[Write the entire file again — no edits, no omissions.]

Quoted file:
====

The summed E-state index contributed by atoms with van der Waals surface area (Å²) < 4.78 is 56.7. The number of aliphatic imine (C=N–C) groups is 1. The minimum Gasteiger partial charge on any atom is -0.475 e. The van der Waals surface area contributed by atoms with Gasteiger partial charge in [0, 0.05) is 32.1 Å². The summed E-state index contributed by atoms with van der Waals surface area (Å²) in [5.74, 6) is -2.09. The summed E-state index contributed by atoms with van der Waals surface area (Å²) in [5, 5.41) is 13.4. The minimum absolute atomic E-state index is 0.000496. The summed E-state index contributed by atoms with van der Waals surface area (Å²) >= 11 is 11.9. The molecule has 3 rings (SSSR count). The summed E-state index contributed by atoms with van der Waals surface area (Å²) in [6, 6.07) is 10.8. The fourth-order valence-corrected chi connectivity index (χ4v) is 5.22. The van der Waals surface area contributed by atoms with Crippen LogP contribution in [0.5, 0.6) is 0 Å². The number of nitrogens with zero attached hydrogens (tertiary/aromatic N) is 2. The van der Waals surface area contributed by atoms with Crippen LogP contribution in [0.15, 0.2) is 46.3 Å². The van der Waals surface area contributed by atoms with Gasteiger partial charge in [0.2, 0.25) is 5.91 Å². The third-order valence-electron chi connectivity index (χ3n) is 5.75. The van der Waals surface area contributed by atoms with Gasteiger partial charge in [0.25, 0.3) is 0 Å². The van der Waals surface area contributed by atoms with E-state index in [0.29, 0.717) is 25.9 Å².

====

The summed E-state index contributed by atoms with van der Waals surface area (Å²) < 4.78 is 56.7. The number of aliphatic imine (C=N–C) groups is 1. The minimum Gasteiger partial charge on any atom is -0.475 e. The van der Waals surface area contributed by atoms with Gasteiger partial charge in [0, 0.05) is 32.1 Å². The summed E-state index contributed by atoms with van der Waals surface area (Å²) in [5.74, 6) is -2.09. The summed E-state index contributed by atoms with van der Waals surface area (Å²) in [5, 5.41) is 13.4. The minimum absolute atomic E-state index is 0.000496. The summed E-state index contributed by atoms with van der Waals surface area (Å²) >= 11 is 11.9. The molecule has 3 rings (SSSR count). The summed E-state index contributed by atoms with van der Waals surface area (Å²) in [6, 6.07) is 10.8. The fourth-order valence-corrected chi connectivity index (χ4v) is 5.22. The van der Waals surface area contributed by atoms with Crippen LogP contribution in [0.5, 0.6) is 0 Å². The number of nitrogens with zero attached hydrogens (tertiary/aromatic N) is 2. The van der Waals surface area contributed by atoms with Crippen LogP contribution in [0.15, 0.2) is 46.3 Å². The van der Waals surface area contributed by atoms with Gasteiger partial charge in [0.2, 0.25) is 5.91 Å². The third-order valence-electron chi connectivity index (χ3n) is 5.75. The van der Waals surface area contributed by atoms with Gasteiger partial charge in [0.25, 0.3) is 0 Å². The van der Waals surface area contributed by atoms with E-state index in [0.29, 0.717) is 25.9 Å².